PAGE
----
740.0011 European War 1939/33979

Memorandum by Brigadier General John Magruder, Deputy Director of Intelligence Service, Office of Strategic Services, to the Director of the Office of European Affairs (Dunn)

Transmitted herewith for your information is a copy of a dispatch, from the Bern office of this agency, giving reported German reactions, to three major Allied propaganda lines.

John Magruder
[Page 506]
[Annex]

Germany: Reaction to Allied Psychological Warfare

On the basis of numerous reports and extended consultation, the OSS representative in Bern transmits the German reactions to three major Allied propaganda lines:

1.
The trend toward a German defeat is inescapable. The Germans are certainly aware of this inescapable trend. Their hopes at present consist solely in: (a) diminution of Russian interest upon attaining the 1941 boundaries, or else friction between the USSR and the western Allies; (b) frustration of attempts to land in the Balkans or in France, added to war fatigue on the part of the western countries, the forthcoming elections in the US, and the degree to which the US views the war against Japan as its primary concern; (c) a miracle of some sort, such as a secret weapon, although this hope is fading; (d) an era of chaotic confusion throughout Europe, from which Germany would emerge in as good shape as any other country.
2.
Unconditional surrender does not mean total disaster. The majority of Germans suspect that the Allies wish to ruin the economic as well as the military strength of Germany; “unconditional surrender” therefore signifies to most of them total catastrophe for the country and for the individual German. We ourselves have done nothing to offer them a more hopeful meaning for this expression; we have never, for example, indicated that it refers only to military and party leaders. The Germans’ pessimistic interpretation of “unconditional surrender” is also supported by the widespread feeling that the Atlantic Charter has been discarded or at least does not hold good for Germany, and by Churchill’s mention of compensation to Poland by giving her German territory. In the face of Goebbels’73 propaganda system, it would be difficult to “sell” the German people on a new and more optimistic interpretation of “unconditional surrender”; however, granting the issuance of authoritative and harmonizing proclamations from Churchill, Roosevelt and Stalin, it probably could be achieved in time. Thus far, back-handed encouragement from the Free German Committee74 in Moscow has been the only source of hope for the Germans, and many Germans regard this Committee as a trap.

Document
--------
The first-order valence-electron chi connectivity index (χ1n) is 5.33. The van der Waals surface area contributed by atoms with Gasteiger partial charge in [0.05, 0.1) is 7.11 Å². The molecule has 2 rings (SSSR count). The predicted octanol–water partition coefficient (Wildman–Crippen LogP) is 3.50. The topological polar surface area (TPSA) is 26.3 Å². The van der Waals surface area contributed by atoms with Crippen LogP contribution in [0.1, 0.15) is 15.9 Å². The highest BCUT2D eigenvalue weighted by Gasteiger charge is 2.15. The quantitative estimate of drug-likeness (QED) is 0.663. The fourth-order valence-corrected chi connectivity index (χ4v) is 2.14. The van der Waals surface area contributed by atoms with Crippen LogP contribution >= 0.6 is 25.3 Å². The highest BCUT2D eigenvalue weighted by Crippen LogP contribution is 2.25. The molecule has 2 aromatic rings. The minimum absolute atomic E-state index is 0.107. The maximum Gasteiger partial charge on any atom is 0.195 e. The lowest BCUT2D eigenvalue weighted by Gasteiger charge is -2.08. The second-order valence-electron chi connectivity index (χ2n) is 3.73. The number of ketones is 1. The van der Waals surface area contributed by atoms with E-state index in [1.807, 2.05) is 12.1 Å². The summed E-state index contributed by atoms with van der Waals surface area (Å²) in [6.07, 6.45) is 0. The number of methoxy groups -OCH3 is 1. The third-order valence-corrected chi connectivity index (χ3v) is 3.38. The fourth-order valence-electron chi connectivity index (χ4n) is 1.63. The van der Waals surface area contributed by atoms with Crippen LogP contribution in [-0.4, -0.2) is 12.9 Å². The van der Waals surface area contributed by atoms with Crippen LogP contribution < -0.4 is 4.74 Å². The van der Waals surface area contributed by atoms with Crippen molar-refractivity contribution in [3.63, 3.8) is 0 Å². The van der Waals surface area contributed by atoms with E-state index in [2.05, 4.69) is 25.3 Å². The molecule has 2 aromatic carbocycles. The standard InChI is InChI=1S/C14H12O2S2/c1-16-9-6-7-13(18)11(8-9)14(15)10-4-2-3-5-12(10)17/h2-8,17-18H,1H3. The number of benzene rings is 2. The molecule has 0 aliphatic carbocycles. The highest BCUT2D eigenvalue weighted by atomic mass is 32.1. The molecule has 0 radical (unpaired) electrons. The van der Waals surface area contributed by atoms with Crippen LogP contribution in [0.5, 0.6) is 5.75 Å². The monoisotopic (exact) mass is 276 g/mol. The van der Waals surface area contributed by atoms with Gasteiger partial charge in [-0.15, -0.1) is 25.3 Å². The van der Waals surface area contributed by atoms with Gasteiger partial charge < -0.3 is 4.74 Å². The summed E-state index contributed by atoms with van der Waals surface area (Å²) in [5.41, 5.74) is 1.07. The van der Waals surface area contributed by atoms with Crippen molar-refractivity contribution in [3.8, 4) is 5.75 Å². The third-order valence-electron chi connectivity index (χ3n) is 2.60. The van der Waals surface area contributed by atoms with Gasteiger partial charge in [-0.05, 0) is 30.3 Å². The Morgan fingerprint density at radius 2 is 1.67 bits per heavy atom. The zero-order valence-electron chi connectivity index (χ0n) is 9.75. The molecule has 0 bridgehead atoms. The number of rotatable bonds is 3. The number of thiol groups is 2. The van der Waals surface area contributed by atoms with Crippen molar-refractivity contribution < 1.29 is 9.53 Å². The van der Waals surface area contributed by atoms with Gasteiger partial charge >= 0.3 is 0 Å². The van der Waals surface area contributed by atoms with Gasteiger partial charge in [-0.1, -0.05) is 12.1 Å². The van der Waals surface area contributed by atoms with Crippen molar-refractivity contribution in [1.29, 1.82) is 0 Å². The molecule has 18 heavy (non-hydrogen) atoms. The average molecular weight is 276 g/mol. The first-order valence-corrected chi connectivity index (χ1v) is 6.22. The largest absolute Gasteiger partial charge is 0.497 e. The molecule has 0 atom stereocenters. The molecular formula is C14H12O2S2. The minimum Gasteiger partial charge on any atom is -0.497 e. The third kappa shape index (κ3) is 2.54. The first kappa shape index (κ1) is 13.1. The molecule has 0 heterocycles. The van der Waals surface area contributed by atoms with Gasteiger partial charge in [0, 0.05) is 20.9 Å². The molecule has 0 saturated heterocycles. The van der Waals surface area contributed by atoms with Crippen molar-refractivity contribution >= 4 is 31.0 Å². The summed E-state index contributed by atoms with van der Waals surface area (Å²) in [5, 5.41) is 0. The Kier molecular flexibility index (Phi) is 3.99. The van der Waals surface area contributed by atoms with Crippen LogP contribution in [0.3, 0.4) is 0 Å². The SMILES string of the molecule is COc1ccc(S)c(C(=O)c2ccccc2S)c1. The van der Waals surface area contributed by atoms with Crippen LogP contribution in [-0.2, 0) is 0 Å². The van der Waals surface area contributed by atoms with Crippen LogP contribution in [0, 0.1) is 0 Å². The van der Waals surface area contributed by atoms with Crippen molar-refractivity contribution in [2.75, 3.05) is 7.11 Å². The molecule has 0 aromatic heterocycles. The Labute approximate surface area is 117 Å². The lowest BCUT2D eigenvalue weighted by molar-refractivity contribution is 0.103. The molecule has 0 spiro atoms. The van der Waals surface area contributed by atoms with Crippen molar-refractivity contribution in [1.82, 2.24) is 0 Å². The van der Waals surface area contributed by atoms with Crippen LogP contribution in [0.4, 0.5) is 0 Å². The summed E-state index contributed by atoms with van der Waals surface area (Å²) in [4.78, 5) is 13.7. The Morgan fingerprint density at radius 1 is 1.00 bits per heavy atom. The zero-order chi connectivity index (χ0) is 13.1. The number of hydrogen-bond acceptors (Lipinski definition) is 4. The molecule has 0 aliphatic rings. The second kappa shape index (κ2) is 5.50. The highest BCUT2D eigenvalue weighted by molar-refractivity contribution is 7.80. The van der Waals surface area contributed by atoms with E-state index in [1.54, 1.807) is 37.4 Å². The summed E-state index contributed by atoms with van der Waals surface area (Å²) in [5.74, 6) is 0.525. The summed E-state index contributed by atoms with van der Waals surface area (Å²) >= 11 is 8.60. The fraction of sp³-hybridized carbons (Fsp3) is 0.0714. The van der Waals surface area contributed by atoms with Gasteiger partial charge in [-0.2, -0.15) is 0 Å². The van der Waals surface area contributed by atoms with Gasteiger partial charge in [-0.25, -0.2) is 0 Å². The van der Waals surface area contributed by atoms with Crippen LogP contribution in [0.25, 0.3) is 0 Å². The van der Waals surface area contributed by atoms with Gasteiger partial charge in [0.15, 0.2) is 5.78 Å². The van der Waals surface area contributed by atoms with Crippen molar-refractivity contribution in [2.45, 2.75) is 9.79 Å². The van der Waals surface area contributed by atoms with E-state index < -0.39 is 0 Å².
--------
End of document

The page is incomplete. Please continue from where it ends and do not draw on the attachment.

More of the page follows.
3.
Overthrow of the Nazis by a minority group. Unless Hitler and certain other Nazi leaders were murdered, and the Army takes over, [Page 507]most Germans believe that no minority faction could now seize authority over the existing ruler. Moreover, no effective opposition group, military or civilian, exists which favors the western powers. Most anti-Nazis who desire western orientation see no justification for risking their lives to promote any plans for Germany thus far submitted by the western powers. Other anti-Nazi elements in the Reich prefer to have the authority and responsibility maintained by the Nazi and military cliques until the ultimate debacle, so that the whole blame for the war and for Germany’s downfall will rest for all time on the shoulders of Hitler and the military. The German Socialists, especially, do not intend to assume control, as they did the last time, and thus have to answer for the armistice and peace terms. The Catholics’ point of view is much the same. The Communists possess no known leader. Of course, a new group probably would be created in case we chose to offer any indication that such a group could deal with us; until the capitulation, however, the strength of this group would be insignificant.

  1. Joseph Goebbels, German Minister for Propaganda.
  2. This Committee was created in July 1943 and was composed of German prisoners of war in the Soviet Union.